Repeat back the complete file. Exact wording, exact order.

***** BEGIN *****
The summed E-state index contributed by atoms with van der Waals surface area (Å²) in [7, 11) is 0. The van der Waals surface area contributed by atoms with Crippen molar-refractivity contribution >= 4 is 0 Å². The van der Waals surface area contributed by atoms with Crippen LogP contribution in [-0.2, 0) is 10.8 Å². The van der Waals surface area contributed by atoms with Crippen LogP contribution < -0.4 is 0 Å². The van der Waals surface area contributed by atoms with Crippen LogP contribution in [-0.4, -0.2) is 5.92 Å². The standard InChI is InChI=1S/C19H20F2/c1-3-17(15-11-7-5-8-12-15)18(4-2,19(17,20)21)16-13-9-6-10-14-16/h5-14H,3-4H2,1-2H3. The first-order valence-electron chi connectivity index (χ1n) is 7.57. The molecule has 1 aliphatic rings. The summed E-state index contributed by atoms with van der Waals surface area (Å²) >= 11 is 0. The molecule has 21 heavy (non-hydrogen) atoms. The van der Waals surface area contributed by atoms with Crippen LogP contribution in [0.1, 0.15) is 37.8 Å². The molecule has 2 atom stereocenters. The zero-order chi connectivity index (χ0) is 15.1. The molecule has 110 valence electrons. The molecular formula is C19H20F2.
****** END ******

The summed E-state index contributed by atoms with van der Waals surface area (Å²) in [7, 11) is 0. The van der Waals surface area contributed by atoms with Crippen molar-refractivity contribution >= 4 is 0 Å². The van der Waals surface area contributed by atoms with Crippen LogP contribution in [-0.2, 0) is 10.8 Å². The van der Waals surface area contributed by atoms with Crippen LogP contribution < -0.4 is 0 Å². The van der Waals surface area contributed by atoms with Crippen LogP contribution in [-0.4, -0.2) is 5.92 Å². The standard InChI is InChI=1S/C19H20F2/c1-3-17(15-11-7-5-8-12-15)18(4-2,19(17,20)21)16-13-9-6-10-14-16/h5-14H,3-4H2,1-2H3. The first-order valence-electron chi connectivity index (χ1n) is 7.57. The molecule has 1 aliphatic rings. The summed E-state index contributed by atoms with van der Waals surface area (Å²) >= 11 is 0. The molecule has 21 heavy (non-hydrogen) atoms. The van der Waals surface area contributed by atoms with Crippen LogP contribution in [0.1, 0.15) is 37.8 Å². The molecule has 2 atom stereocenters. The zero-order chi connectivity index (χ0) is 15.1. The molecule has 110 valence electrons. The molecular formula is C19H20F2.